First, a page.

The Rick Perry uprising

“ … states' rights, states’ rights, states' rights!” — Rick Perry at the Alamo, June 15, 2009

Until you get higher in the hills, Laconia might be considered the vortex of New Hampshire redneck politics, heavy into the Tea Party. The Lakes Region Tea Party is small but might be indicative of how things will go. A straw poll on Nov. 16 gave Newt Gingrich 49 percent while Cain tied with Ron Paul at 15. Romney 12 percent and Rick Perry 0. Similar results in a straw poll at a Republican club in Alabama on Saturday: Newt 45 percent, Cain 13, Paul and Romney both 11 and Perry 3. Interesting because Perry first gave national credence to the Tea Party when he chanted for states’ rights at the Alamo. But with the sudden rise of Newt, the consummate Washington insider, the Tea Party is no longer really about states’ rights and specific issues. It’s about passion.

I'm all about the Rick Perry uprising, as he described it Friday night on Neil Cavuto's show. He is serious about a part-time legislature, term limits for judges, a balanced budget and state sovereignty issues.

His thinking and direction could save America. But it may take longer. For five years before the Texas governor cut loose at the original Tea Party rally at the Alamo 2009 event with Ted Nugent and Judge Andrew Napolitano present, I had been writing about states’ rights in northern New England. We were well-informed by the best lawyers and scholars in North America on these issues. Legal counsel advised that systemic change as great as this takes time and a lot of conversation.

Perry needs more time for this to sink in and he needs a posse; he needs allies. Not senators, not representatives, but likeminded governors and passionate advocates like Sarah Palin. His brilliant and brave manifesto, Fed Up! describes a path to "save America from Washington.” But it is clearly a world that devolves power to states, regions and their governors. And most governors today are not prepared to receive it.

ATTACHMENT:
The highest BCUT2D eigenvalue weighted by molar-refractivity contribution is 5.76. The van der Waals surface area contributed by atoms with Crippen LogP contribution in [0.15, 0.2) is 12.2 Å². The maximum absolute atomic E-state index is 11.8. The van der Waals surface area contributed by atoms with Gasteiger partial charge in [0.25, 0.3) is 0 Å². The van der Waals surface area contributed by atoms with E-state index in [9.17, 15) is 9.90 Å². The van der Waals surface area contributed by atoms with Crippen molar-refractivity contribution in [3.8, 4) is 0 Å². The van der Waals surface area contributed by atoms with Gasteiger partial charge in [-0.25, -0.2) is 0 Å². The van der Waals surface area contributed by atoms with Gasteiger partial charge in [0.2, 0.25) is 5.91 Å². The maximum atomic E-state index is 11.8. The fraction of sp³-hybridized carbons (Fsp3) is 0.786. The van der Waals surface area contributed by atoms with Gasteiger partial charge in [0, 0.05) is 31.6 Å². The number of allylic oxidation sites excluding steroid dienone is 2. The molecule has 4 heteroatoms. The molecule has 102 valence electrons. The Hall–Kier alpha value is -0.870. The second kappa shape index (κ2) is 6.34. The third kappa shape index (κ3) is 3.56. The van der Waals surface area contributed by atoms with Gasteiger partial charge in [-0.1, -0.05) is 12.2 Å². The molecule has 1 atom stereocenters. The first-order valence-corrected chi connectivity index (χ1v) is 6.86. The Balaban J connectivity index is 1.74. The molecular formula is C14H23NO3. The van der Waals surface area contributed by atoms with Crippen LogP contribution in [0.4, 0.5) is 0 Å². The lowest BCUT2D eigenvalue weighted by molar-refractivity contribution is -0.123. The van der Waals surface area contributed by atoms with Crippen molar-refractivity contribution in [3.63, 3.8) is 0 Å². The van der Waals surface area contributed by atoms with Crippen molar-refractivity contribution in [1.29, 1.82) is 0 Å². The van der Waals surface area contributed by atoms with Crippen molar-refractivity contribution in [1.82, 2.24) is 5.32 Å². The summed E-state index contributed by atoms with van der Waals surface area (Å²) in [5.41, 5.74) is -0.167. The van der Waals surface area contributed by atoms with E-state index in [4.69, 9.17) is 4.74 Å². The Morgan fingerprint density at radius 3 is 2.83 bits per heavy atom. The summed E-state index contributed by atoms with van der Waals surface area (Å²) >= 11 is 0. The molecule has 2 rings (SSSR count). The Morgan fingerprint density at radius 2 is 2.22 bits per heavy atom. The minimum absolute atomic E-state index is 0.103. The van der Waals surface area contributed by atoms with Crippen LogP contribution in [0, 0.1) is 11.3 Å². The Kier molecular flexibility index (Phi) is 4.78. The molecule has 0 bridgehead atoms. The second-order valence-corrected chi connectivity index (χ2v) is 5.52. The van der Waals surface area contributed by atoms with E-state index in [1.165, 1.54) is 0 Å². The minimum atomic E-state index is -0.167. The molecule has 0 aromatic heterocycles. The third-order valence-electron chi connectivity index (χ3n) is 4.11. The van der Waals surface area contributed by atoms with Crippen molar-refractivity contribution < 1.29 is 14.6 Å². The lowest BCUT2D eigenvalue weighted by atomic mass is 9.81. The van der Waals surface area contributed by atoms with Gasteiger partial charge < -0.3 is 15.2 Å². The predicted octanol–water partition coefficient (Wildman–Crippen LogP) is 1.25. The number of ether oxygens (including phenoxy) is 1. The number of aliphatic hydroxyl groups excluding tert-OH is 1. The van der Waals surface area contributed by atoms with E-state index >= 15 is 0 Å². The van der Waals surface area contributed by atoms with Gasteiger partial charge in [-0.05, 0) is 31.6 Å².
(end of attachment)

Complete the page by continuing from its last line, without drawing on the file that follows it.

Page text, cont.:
For Perry's form to advance, governors’ power must be enhanced, their confidence and the people’s confidence in them must rise and the political status of states must rise. It is not a project for an aging and predictable “supercommittee,” but for rising young stars like Alaska’s Joe Miller, Tennessee’s Rand Paul and Utah’s Mike Lee and independent heartland governors  like Idaho’s “Butch” Otter. Since 1913 and the 17th Amendment, states and their governors have lost status to Washington. This first must change, and possibly only a Constitutional Convention can change it.

I'd suggest a long-term plan and a council of governors or a “supercommittee of governors”; a council of elders, if you will, made up of former or current governors to consider devolution of power to states and regions. How would the country work then? Who would do what?

Thomas Jefferson’s premise is that the only defense against a bloated or malevolent federal government is the states organically related in their regions. In this model Texans are Texans, Alaskans Alaskan and New England may find its Emersonian soul again. Perry was first to go there again. But it can’t happen overnight.

Maybe the change Perry calls for is impossible. Things don’t change. They break. Then they start over again as something else. The colossal and predictable failure of the “supercommittee” is symptomatic of breakage ahead. But when it starts again, this time it might start with Perry.

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